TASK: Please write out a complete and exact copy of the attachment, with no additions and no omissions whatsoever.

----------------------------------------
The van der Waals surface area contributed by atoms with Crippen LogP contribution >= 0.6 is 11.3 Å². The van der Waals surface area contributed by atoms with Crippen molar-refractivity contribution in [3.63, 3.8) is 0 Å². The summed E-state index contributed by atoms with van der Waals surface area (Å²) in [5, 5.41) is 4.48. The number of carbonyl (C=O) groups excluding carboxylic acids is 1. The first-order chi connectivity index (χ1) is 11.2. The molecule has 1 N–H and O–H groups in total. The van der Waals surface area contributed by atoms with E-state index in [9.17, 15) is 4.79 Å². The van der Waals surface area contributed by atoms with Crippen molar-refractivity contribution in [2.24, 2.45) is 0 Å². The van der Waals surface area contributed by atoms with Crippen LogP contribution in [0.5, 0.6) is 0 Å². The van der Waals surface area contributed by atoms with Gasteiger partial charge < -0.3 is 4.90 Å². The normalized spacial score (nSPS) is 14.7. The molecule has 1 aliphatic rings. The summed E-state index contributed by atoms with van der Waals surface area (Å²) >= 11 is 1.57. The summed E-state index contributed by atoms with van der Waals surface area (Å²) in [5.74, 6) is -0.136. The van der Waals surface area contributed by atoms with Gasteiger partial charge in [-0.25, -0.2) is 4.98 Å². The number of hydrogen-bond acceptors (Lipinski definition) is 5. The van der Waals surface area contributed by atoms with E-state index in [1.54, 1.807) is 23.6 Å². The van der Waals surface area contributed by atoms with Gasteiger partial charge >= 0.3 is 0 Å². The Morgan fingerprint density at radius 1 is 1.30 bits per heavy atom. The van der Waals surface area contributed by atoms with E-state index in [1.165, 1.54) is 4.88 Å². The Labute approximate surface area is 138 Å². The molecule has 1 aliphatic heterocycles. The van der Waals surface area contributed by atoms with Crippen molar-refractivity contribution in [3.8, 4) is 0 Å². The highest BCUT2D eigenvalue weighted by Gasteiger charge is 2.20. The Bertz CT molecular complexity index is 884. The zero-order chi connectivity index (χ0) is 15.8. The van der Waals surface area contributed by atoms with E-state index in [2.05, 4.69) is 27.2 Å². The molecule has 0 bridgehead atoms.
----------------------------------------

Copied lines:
The van der Waals surface area contributed by atoms with Crippen LogP contribution >= 0.6 is 11.3 Å². The van der Waals surface area contributed by atoms with Crippen molar-refractivity contribution in [3.63, 3.8) is 0 Å². The summed E-state index contributed by atoms with van der Waals surface area (Å²) in [5, 5.41) is 4.48. The number of carbonyl (C=O) groups excluding carboxylic acids is 1. The first-order chi connectivity index (χ1) is 11.2. The molecule has 1 N–H and O–H groups in total. The van der Waals surface area contributed by atoms with E-state index in [9.17, 15) is 4.79 Å². The van der Waals surface area contributed by atoms with Crippen molar-refractivity contribution in [2.24, 2.45) is 0 Å². The van der Waals surface area contributed by atoms with Crippen LogP contribution in [0.5, 0.6) is 0 Å². The van der Waals surface area contributed by atoms with Gasteiger partial charge < -0.3 is 4.90 Å². The normalized spacial score (nSPS) is 14.7. The molecule has 1 aliphatic rings. The summed E-state index contributed by atoms with van der Waals surface area (Å²) >= 11 is 1.57. The summed E-state index contributed by atoms with van der Waals surface area (Å²) in [5.74, 6) is -0.136. The van der Waals surface area contributed by atoms with Gasteiger partial charge in [-0.25, -0.2) is 4.98 Å². The number of hydrogen-bond acceptors (Lipinski definition) is 5. The van der Waals surface area contributed by atoms with E-state index in [1.54, 1.807) is 23.6 Å². The van der Waals surface area contributed by atoms with Gasteiger partial charge >= 0.3 is 0 Å². The Morgan fingerprint density at radius 1 is 1.30 bits per heavy atom. The van der Waals surface area contributed by atoms with E-state index in [1.165, 1.54) is 4.88 Å². The Labute approximate surface area is 138 Å². The molecule has 1 aliphatic heterocycles. The van der Waals surface area contributed by atoms with Crippen molar-refractivity contribution in [3.8, 4) is 0 Å². The highest BCUT2D eigenvalue weighted by Gasteiger charge is 2.20. The Bertz CT molecular complexity index is 884. The zero-order chi connectivity index (χ0) is 15.8. The van der Waals surface area contributed by atoms with E-state index in [2.05, 4.69) is 27.2 Å². The molecule has 0 bridgehead atoms.